• Jones StreetThe Budget – Legislators have just a week left in the fiscal year to reach a compromise on their 2014-15 budget. Click here for a House and Senate Comparison Report on the competing plans. And we should learn shortly whether the budget talks will be open to the public, as Sen. Tom Apodaca suggested to the Charlotte Observer’s Jim Morrill.
  • Mega Moral Monday – The NC NAACP and the Forward Together Moral Movement have pledged to stage their largest demonstration of the short legislative session this afternoon. After an abbreviated program at 5:00pm on Halifax Mall, the protesters will head into the Legislative Building, divide up into breakout groups and hold what they are describing as ‘Sit-Ins, Stand-Ins, Teach-Ins, Plan-Ins and Pray-Ins.’ Rev. William Barber offered a preview in this opinion piece that appeared over the weekend in the News & Observer.
  • Coal Ash – On Tuesday the full Senate will take up Senate Bill 729, the Coal Ash Management Act of 2014. The measure would require the state’s highest risk coal ash ponds be shut down in the next five years, with all sites shut down within the next 15 years. Some environmentalists worry the bill does not go far enough and allows for the possibility of capping those sites and leaving the ash in place. The meeting gets underway at 10:00 a.m. in Room 1228/1327 of the Legislative Building.
  • Opportunity Scholarships – On Wednesday, the North Carolina State Education Assistance Authority (located in the located in Research Triangle Park) will hold its selection lottery to determine which applicants will get “opportunity scholarships” for the fall. Approximately 2,400 students will receive funding in the first year. Voucher supporters on Jones Street are pressing for another $8 million to expand the program. (For more on the scholarship program, check out this three-part series by education reporter Lindsay Wagner.)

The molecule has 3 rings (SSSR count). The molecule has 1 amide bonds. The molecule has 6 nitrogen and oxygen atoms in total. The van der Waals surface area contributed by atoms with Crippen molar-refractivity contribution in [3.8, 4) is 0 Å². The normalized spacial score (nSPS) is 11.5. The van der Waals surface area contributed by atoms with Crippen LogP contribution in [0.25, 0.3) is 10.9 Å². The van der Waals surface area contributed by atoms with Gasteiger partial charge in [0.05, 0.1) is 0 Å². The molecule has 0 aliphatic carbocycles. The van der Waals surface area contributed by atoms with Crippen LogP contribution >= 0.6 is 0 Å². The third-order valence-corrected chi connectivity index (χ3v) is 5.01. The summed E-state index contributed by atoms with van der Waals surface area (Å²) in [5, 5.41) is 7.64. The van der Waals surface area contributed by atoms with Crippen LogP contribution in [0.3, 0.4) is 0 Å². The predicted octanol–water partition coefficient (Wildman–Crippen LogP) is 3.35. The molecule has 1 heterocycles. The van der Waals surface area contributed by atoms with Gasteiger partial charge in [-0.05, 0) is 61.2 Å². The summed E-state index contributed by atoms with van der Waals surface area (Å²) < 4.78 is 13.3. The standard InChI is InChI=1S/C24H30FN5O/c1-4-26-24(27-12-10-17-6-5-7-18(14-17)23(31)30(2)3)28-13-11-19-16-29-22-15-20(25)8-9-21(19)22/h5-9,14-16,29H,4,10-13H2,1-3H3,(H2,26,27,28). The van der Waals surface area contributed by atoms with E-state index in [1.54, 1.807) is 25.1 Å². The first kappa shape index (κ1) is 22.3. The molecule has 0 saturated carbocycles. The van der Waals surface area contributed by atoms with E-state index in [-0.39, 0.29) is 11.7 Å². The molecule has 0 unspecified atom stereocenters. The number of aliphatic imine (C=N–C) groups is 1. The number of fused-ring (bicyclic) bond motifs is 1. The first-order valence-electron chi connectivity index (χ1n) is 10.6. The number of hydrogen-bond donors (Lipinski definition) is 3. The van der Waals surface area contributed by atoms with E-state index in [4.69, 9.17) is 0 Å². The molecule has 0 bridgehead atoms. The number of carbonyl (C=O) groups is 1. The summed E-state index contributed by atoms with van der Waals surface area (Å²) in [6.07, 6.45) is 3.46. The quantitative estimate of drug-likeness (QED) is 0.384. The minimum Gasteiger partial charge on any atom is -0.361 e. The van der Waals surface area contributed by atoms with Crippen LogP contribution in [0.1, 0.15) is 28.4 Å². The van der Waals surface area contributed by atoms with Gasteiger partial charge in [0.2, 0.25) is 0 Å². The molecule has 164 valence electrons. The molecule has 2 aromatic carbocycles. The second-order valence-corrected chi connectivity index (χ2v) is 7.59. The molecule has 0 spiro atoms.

• NC GEAR – Last year state lawmakers approved $4 million to fund the North Carolina Government Efficiency and Reform initiative, or NC GEAR. This afternoon, the Joint Legislative Program Evaluation Oversight Committee will hear a presentation by Deputy Director Joe Coletti on NC GEAR’s purpose, cost, and the remaining tasks. (Coletti is the former budget policy chief at the John Locke Foundation.) In advance of the committee meeting, the governor’s office rolled out a press release this morning pledging that:

    All [efficiency] proposals will be reviewed by the NC GEAR analysts and consultants. The strongest concepts will be evaluated further and included in the final report to the governor and General Assembly next February.  Some proposals will be included in the governor’s budget. Others will be offered to the Legislature for its consideration.

    Stay tuned…it’s gonna be another busy week in Raleigh!

State budget negotiations will spill over into next week as lawmakers remain at odds over Medicaid and the best approach for funding raises for teachers and state workers.

Rep. Verla Insko believes legislative leaders may have a difficult time reaching a consensus after last year’s budget cut taxes “too much, too fast.”:

“One of the proposals this year was to reduce funding for children with intellectual and developmental disabilities,” explained the Orange County legislator. “Why would you take a population that deserves help and needs help and remove [services]?”

“The economics is what we talk about a lot…but the real sad thing is we don’t think about the impact on human beings.  These are our children and our community, and we are undermining their ability to have a productive life.”

Rep. Insko appears this weekend on N.C. Policy Watch’s News & Views to discuss the budget, school vouchers, and support for the university system.

For a preview of her radio interview with Chris Fitzsimon, click below:

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Click here for more on how the Senate and House budget proposals would impact programs for young children and working parents.

If you haven’t been closely following state budget negotiations this week, take time to read the News & Observer’s Friday editorial that explains the wide-gulf between the House and Senate spending plans and the ‘troubling hypocrisy’ that comes from trying to boost teacher pay with gambling proceeds.

Here’s an excerpt: